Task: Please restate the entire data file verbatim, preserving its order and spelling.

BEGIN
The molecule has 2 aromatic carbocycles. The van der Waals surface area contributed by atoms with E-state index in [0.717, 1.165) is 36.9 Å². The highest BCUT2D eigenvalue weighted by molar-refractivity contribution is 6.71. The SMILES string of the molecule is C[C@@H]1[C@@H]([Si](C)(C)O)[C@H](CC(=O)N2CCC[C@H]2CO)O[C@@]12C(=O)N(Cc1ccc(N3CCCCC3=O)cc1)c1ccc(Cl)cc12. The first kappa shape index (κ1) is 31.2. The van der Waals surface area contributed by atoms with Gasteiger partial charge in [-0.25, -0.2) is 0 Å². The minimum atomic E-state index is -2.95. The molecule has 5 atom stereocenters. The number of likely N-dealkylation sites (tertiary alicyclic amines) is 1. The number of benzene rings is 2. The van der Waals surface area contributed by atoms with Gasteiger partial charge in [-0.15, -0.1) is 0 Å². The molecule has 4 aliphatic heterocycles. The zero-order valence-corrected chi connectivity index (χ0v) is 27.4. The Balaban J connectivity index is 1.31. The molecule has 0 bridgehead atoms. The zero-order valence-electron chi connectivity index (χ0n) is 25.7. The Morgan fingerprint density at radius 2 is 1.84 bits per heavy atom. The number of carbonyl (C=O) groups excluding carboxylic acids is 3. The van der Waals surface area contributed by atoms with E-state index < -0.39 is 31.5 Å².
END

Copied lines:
The molecule has 2 aromatic carbocycles. The van der Waals surface area contributed by atoms with E-state index in [0.717, 1.165) is 36.9 Å². The highest BCUT2D eigenvalue weighted by molar-refractivity contribution is 6.71. The SMILES string of the molecule is C[C@@H]1[C@@H]([Si](C)(C)O)[C@H](CC(=O)N2CCC[C@H]2CO)O[C@@]12C(=O)N(Cc1ccc(N3CCCCC3=O)cc1)c1ccc(Cl)cc12. The first kappa shape index (κ1) is 31.2. The van der Waals surface area contributed by atoms with Gasteiger partial charge in [-0.25, -0.2) is 0 Å². The minimum atomic E-state index is -2.95. The molecule has 5 atom stereocenters. The number of likely N-dealkylation sites (tertiary alicyclic amines) is 1. The number of benzene rings is 2. The van der Waals surface area contributed by atoms with Gasteiger partial charge in [-0.15, -0.1) is 0 Å². The molecule has 4 aliphatic heterocycles. The zero-order valence-corrected chi connectivity index (χ0v) is 27.4. The Balaban J connectivity index is 1.31. The molecule has 0 bridgehead atoms. The zero-order valence-electron chi connectivity index (χ0n) is 25.7. The Morgan fingerprint density at radius 2 is 1.84 bits per heavy atom. The number of carbonyl (C=O) groups excluding carboxylic acids is 3. The van der Waals surface area contributed by atoms with E-state index < -0.39 is 31.5 Å².